A modification to the proposed Clean Heat Grant could offer £7000 to incentivise homeowners to replace gas boilers with energy-efficient and eco-friendly alternatives.
The proposal, having been consulted upon earlier in the year, is set to come into force next April and could help to connect homes to district heating projects and heat networks and replace the reliance on individual boilers.
The proposal is predicated on the idea that heat pumps, which cost an average of £10,000 for individual homeowners, would halve in price over the next two years, which would considerably reduce the price of a heat pump.
The initial consultation proposed a £4,000 grant, which would reduce the price of the heat pump to £1,000, which is lower than the price of many boilers.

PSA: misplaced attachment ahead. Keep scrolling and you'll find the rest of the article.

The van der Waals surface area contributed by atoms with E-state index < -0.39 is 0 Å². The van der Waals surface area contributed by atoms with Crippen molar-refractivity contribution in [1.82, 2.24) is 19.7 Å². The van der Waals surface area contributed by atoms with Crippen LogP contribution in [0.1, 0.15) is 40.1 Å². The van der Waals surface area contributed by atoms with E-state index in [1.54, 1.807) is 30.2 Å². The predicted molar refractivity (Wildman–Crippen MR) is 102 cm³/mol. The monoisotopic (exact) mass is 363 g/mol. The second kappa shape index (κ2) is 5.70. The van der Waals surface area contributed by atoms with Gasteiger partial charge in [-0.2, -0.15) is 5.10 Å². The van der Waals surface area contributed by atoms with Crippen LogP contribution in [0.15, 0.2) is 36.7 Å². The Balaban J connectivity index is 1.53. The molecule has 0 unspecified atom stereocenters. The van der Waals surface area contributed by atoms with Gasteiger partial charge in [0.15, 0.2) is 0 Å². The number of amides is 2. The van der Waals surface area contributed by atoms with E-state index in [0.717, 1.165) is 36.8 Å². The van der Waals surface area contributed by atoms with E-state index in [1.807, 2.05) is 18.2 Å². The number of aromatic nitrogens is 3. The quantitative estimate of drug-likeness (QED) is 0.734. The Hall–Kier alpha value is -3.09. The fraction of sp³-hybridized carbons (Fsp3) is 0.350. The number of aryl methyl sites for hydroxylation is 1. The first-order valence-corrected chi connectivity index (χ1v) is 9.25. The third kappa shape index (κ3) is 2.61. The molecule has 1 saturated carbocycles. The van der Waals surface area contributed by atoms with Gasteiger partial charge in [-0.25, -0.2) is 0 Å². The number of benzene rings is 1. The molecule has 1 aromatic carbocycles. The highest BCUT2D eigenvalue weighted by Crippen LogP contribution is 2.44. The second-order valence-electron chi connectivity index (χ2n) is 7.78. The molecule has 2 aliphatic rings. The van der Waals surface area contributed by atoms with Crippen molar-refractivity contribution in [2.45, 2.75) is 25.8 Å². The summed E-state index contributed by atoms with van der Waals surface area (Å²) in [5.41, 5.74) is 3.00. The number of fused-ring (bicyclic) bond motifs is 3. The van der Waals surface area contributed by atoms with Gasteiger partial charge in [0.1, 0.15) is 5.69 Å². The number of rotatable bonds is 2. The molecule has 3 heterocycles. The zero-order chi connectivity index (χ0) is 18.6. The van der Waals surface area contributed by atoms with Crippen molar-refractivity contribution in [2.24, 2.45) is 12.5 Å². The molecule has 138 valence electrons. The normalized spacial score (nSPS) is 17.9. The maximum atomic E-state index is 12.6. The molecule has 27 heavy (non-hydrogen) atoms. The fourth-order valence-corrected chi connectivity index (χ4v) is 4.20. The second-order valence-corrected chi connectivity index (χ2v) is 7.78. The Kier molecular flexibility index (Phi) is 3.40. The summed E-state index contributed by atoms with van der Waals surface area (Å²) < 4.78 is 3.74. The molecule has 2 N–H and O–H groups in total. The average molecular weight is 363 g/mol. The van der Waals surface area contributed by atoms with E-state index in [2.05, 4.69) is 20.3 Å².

The logic behind the price reduction is scale; the ten-point green industrial revolution plan called for 600,000 heat pumps to be installed per year compared to the 30,000 that are currently installed each year.
This would increase the economy of scale and in theory reduce prices, which along with grants and other incentives could make district heating a desirable option for many homes.
Heat pumps qualify for Renewable Heat Incentive payments, the Clean Heat Grant could considerably shrink the cost of installation, and reduce energy bills considerably, particularly when built into an energy-efficient home.
Other proposed options include the adoption of hydrogen boilers, biomass boilers and solar power, which could be used to generate electricity for heating or absorb heat directly and form part of a more conventional heating system or heat network.